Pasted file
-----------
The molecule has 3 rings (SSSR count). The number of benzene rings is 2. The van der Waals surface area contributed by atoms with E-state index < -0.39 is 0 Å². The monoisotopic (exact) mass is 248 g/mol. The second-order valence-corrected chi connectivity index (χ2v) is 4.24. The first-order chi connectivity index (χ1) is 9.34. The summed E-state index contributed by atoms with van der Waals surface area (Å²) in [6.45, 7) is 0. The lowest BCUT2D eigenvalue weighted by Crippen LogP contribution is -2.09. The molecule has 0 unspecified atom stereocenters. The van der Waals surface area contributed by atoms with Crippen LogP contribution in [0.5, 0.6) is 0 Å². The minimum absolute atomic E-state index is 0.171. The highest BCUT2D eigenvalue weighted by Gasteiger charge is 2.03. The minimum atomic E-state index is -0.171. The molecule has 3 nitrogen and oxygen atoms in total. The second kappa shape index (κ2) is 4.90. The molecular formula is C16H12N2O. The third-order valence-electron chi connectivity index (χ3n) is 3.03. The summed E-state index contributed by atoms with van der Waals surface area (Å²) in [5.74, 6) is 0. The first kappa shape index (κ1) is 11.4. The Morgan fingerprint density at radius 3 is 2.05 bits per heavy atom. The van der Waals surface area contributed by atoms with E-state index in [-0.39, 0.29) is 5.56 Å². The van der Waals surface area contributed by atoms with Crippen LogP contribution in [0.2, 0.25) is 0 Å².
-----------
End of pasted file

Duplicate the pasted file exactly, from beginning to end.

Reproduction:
The molecule has 3 rings (SSSR count). The number of benzene rings is 2. The van der Waals surface area contributed by atoms with E-state index < -0.39 is 0 Å². The monoisotopic (exact) mass is 248 g/mol. The second-order valence-corrected chi connectivity index (χ2v) is 4.24. The first-order chi connectivity index (χ1) is 9.34. The summed E-state index contributed by atoms with van der Waals surface area (Å²) in [6.45, 7) is 0. The lowest BCUT2D eigenvalue weighted by Crippen LogP contribution is -2.09. The molecule has 0 unspecified atom stereocenters. The van der Waals surface area contributed by atoms with Crippen LogP contribution in [0.5, 0.6) is 0 Å². The minimum absolute atomic E-state index is 0.171. The highest BCUT2D eigenvalue weighted by Gasteiger charge is 2.03. The minimum atomic E-state index is -0.171. The molecule has 3 nitrogen and oxygen atoms in total. The second kappa shape index (κ2) is 4.90. The molecular formula is C16H12N2O. The third-order valence-electron chi connectivity index (χ3n) is 3.03. The summed E-state index contributed by atoms with van der Waals surface area (Å²) in [5.74, 6) is 0. The first kappa shape index (κ1) is 11.4. The Morgan fingerprint density at radius 3 is 2.05 bits per heavy atom. The van der Waals surface area contributed by atoms with E-state index in [-0.39, 0.29) is 5.56 Å². The van der Waals surface area contributed by atoms with Crippen LogP contribution in [0.2, 0.25) is 0 Å².